More firms and states converting vehicles to natural gas
The shale energy revolution has led the energy industry to seek out new markets for its products, and energy companies are increasingly setting their sights on the transportation sector. Promoting natural gas as a cheaper, cleaner-burning alternative to gasoline and diesel, energy companies, public utilities and government officials are trying to boost demand for natural gas buses, taxis, shuttles, delivery trucks and heavy-duty work vehicles of all sorts, while simultaneously encouraging development of the fueling infrastructure that will be needed to keep them running.
In Fort Worth, “The T” has used buses that run on compressed natural gas since 1990. The Dallas/Fort Worth Airport board approved an incentive policy this year allowing taxicabs that run on natural gas to move to the front of the line for customers. The airport itself is almost 100% converted to natural gas for its vehicles.
Nationally, Waste Management, the nation's largest trash hauler, has committed to replacing 80 percent of its fleet with trucks powered by natural gas. A host of other companies such as AT&T and UPS are converting all or parts of their fleets to natural gas, as are transit agencies, municipalities and state governments.
At the current time, Honda has the only factory-assembled compressed natural gas (CNG) vehicle available to the general public, the Civic GX. According to an article on Philly.com, the Honda Civic GX was “available previously in only a handful of states”; however, at this point in time, “the GX can now be purchased at 197 dealerships in 36 states.” Earlier this year, Chrysler's Ram Truck division began work on a CNG pickup truck. This Ram 2500 4X4 long bed heavy-duty truck has consequently become the first and only pickup in the U.S. to be built in a factory to run on CNG. Following suit, most domestic car and truck makers have also announced CNG versions of their vehicles.
One problem holding back widespread use of natural gas vehicles is the lack of fueling infrastructure. Clean Energy Fuels, a Dallas-based company, recently announced that they are constructing “America’s Natural Gas Highway,” a network of liquefied natural gas (LNG) truck fueling stations on interstate highways connecting major metropolitan areas all across America. According to their website: “The first phase includes approximately 150 LNG fueling stations with more than 70 anticipated in 33 states by the end of 2012 and the balance in 2013. Many will be co-located at Pilot-Flying J Travel Centers already serving goods movement trucking.”
For individuals desiring to own CNG vehicles, the ultimate in convenience is to be able to fuel up at home. The technology exists but the equipment has been expensive; however, according to ABC News, Chesapeake Energy Corporation’s recent partnerships could produce cheaper fueling options for CNG vehicle owners, spurring the implementation of more CNG vehicles on our roadways. Chesapeake has teamed with General Electric to create “‘CNG In A Box,’ a compressed natural gas fueling system for retailers.” Plus, their recent partnership with GE and Whirlpool is set to develop a “$500 appliance that would allow consumers to refuel their natural gas-powered cars at home,” and they’ve been working to design less expensive tanks with 3M.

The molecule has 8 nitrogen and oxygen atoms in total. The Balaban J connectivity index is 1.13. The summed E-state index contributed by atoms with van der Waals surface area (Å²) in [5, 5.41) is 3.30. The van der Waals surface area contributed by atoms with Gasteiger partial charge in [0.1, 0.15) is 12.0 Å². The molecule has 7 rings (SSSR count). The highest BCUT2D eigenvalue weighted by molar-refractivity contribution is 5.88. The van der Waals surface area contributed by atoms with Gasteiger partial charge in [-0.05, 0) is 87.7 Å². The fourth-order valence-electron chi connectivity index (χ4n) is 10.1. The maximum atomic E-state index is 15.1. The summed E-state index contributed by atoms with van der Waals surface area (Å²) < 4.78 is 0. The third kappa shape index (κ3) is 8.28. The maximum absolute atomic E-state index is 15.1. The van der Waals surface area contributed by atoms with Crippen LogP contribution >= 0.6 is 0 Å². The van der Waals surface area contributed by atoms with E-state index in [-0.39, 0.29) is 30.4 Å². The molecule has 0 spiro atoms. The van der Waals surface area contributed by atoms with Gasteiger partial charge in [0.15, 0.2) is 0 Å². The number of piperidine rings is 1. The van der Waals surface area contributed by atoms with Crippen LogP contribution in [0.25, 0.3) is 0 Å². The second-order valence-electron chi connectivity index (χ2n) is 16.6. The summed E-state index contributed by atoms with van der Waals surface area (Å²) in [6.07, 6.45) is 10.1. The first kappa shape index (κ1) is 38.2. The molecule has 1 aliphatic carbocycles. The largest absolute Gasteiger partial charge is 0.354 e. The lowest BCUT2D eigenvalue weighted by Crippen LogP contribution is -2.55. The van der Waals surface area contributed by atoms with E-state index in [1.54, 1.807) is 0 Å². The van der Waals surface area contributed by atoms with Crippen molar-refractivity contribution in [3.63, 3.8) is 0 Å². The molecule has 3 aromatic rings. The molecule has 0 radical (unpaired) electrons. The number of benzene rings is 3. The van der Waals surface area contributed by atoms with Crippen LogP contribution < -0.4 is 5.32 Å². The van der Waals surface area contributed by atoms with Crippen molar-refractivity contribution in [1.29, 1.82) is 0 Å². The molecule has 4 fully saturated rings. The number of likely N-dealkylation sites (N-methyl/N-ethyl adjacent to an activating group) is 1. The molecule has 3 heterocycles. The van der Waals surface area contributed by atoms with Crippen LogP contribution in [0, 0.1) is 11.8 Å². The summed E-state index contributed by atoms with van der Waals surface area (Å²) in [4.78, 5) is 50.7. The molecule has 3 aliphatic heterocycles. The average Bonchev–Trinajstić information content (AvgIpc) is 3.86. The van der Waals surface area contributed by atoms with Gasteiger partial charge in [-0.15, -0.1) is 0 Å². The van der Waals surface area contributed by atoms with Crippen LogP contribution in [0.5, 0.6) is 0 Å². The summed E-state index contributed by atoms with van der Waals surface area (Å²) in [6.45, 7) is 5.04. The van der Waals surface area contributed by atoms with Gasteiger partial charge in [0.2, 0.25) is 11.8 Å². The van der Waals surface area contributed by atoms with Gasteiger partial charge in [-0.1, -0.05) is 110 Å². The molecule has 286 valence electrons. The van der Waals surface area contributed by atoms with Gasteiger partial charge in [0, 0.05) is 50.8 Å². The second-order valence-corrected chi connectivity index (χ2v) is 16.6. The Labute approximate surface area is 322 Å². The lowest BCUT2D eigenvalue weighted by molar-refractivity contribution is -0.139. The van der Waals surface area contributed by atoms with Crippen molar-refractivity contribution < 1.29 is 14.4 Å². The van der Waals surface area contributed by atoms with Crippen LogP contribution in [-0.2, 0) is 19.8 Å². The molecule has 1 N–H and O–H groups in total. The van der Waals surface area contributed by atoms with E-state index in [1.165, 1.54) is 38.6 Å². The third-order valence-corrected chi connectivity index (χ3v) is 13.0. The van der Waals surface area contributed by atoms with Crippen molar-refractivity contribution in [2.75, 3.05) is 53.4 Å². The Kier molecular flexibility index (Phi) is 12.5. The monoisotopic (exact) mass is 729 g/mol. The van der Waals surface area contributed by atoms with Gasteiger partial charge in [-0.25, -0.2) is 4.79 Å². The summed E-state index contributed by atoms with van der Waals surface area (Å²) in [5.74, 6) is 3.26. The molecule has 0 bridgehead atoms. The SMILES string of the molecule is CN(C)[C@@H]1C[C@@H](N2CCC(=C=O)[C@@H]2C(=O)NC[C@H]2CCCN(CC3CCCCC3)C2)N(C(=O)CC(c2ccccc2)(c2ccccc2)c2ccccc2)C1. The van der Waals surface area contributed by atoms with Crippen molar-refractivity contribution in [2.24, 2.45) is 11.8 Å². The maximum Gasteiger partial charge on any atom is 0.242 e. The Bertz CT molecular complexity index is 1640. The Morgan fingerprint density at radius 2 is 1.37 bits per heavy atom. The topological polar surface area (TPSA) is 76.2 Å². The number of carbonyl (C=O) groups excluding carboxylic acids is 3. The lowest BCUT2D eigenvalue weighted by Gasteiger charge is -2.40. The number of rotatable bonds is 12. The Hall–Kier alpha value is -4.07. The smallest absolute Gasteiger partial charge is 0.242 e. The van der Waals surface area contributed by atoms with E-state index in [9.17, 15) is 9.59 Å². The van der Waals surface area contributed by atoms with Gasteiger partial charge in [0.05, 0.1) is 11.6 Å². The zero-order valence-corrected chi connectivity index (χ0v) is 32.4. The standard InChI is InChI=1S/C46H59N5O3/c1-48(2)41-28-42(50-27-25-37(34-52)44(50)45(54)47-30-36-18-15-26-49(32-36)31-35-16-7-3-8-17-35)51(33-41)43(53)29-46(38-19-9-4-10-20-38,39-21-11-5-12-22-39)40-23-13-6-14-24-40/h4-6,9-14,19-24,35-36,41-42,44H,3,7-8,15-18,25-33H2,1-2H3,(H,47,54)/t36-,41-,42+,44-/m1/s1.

In addition, more states are promoting natural gas as a fuel for transportation. ABC News reports, “Nearly two dozen state governments have formed a consortium to add natural gas-powered vehicles to their fleets, an effort launched by the governors of Oklahoma and Colorado that attracted more than 100 bids from dealerships last month.”
Texas National Gas Now reports, “During the 82nd Session, the Texas Legislature passed legislation enabling the development of the Texas Clean Transportation Triangle (TCTT) (SB 20).” The Texas Clean Transportation Triangle encompasses interstate highway routes between the cities of Dallas/Fort Worth, Houston and San Antonio, creating a triangle where natural gas fueling stations will be built. Approximately 20 percent, or $10 million annually, of the Texas Emissions Reduction Plan (TERP) will be allocated by the legislation “to support the conversion of heavy-duty fleet vehicles to natural gas vehicles (NGVs) and the development of new natural gas infrastructure within the Texas Triangle.” It is also projected that “80 percent of the funding will go toward heavy-duty NGV rebates, helping to offset a portion of incremental cost, and 20 percent of the funding will go toward grants for CNG/LNG refueling infrastructure grants along the TCTT.”